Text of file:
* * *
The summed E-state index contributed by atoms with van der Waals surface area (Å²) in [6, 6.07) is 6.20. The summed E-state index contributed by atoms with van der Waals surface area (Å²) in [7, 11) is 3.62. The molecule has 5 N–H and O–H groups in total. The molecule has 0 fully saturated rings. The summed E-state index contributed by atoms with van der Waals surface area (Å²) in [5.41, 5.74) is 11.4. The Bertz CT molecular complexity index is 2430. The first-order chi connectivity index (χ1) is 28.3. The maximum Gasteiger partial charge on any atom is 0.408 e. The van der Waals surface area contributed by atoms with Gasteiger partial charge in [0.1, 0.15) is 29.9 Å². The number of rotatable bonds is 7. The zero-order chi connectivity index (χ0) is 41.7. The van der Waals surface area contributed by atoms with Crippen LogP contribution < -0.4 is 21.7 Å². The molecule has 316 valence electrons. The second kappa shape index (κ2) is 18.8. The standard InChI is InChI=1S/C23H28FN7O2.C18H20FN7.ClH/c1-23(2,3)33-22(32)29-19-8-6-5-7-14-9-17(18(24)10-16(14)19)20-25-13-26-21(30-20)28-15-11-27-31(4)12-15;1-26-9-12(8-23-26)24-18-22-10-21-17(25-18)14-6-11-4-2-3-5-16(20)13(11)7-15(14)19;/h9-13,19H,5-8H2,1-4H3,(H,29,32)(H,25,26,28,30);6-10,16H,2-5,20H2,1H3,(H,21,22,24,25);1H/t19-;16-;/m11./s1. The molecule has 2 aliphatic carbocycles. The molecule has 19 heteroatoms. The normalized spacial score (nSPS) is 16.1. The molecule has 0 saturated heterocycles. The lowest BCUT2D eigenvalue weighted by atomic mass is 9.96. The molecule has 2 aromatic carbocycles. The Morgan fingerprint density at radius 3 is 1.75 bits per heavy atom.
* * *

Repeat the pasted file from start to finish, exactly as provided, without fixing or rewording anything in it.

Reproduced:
The summed E-state index contributed by atoms with van der Waals surface area (Å²) in [6, 6.07) is 6.20. The summed E-state index contributed by atoms with van der Waals surface area (Å²) in [7, 11) is 3.62. The molecule has 5 N–H and O–H groups in total. The molecule has 0 fully saturated rings. The summed E-state index contributed by atoms with van der Waals surface area (Å²) in [5.41, 5.74) is 11.4. The Bertz CT molecular complexity index is 2430. The first-order chi connectivity index (χ1) is 28.3. The maximum Gasteiger partial charge on any atom is 0.408 e. The van der Waals surface area contributed by atoms with Gasteiger partial charge in [0.1, 0.15) is 29.9 Å². The number of rotatable bonds is 7. The zero-order chi connectivity index (χ0) is 41.7. The van der Waals surface area contributed by atoms with Crippen LogP contribution < -0.4 is 21.7 Å². The molecule has 316 valence electrons. The second kappa shape index (κ2) is 18.8. The standard InChI is InChI=1S/C23H28FN7O2.C18H20FN7.ClH/c1-23(2,3)33-22(32)29-19-8-6-5-7-14-9-17(18(24)10-16(14)19)20-25-13-26-21(30-20)28-15-11-27-31(4)12-15;1-26-9-12(8-23-26)24-18-22-10-21-17(25-18)14-6-11-4-2-3-5-16(20)13(11)7-15(14)19;/h9-13,19H,5-8H2,1-4H3,(H,29,32)(H,25,26,28,30);6-10,16H,2-5,20H2,1H3,(H,21,22,24,25);1H/t19-;16-;/m11./s1. The molecule has 2 aliphatic carbocycles. The molecule has 19 heteroatoms. The normalized spacial score (nSPS) is 16.1. The molecule has 0 saturated heterocycles. The lowest BCUT2D eigenvalue weighted by atomic mass is 9.96. The molecule has 2 aromatic carbocycles. The Morgan fingerprint density at radius 3 is 1.75 bits per heavy atom.